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                                                            Story provided by Lata Kumar

For the first time, Padmashree Dr. S.P. Balasubramanian will present a Tamil music show Friday, May 7, in Tampa. Even at 62, his voice is still magical and has a mesmerizing quality. Be it a melodious, folk or romantic number, only SP Balasubramanian can do it all with the same ease and aplomb.

During the early 1970s, he and music director Illayaraja ruled the scene. Who can forget those incredible songs? His "Ilaya Nila," "Anthi Mazhai," "Sankarabharanam," "Panni Vizhum" and numerous others are still peoples’ favorites.

His stint in Hindi started with "Ek Dujhe Ke Liye," which won him the National Award for "Tere Mere Beech Mein." Then it continued up till “Hum Aapke Hain Kaun” where his "Pahla Pahla pyar" drove people into a stupor. He still reigns in the Tamil and Telugu film industry.

At the Tampa show, Balasubramanian also will sing a few Telugu, Hindi and Kannada songs. He will be accompanied by SP Sailaja, Sree Krishna and Kalpana Raghavender.

The concert will be at Centro Asturiano, 1913 N. Nebraska Ave., Tampa. Tickets are $25, $50, $100 and VIP; children ages 10 to 12 years of age are $15. For more information, call (813) 679-7298 or visit https://www.sulekha.com/ticketsV3/buytickets.aspx?cid=591582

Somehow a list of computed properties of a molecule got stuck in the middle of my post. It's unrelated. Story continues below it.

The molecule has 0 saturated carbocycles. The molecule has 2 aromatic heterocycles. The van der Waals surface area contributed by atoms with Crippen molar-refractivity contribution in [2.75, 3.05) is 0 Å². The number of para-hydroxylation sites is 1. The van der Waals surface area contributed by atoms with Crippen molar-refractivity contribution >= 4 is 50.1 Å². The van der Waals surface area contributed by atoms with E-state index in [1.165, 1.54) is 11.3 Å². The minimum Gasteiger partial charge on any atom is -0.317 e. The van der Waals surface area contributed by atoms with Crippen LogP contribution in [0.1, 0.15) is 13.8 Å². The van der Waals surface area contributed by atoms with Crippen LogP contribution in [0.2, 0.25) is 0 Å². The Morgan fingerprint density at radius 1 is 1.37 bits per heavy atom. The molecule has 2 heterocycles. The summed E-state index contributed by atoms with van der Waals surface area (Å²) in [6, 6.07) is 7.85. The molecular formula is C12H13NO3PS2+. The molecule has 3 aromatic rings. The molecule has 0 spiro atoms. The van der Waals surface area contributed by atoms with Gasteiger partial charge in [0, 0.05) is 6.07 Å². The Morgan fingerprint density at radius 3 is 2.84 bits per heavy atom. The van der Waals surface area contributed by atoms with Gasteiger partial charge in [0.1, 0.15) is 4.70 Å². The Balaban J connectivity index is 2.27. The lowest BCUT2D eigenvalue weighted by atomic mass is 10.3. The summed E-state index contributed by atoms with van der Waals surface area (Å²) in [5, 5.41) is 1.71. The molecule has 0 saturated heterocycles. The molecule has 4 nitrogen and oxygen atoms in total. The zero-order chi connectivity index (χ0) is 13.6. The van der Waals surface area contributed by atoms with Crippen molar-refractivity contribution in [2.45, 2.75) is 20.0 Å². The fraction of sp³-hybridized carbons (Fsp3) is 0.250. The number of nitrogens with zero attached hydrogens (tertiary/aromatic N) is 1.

Ashwini Bhide Deshpande, a vocalist of the famed Jaipur-Atrauli Khayal Gayaki tradition, will present a classical treat for Tampa music lovers on Saturday, June 5. She will be accompanied by Seema Shirodkar on harmonium and Vishwanath Shirodkar on tabla.

Although a classicist by temperament and training, Bhide Deshpande is equally at ease with lighter varieties such as thumri-dadra and bhajans/abhangs. Add to this, her fluency in Sanskrit enriches her repertoire further by inclusion of stotras/stutis.

Her debut recording album was released in 1985 by HMV and several more have followed thereafter under various banners, including Rhythm House, Times Music, Sony Music, Music Today, Navras records, etc.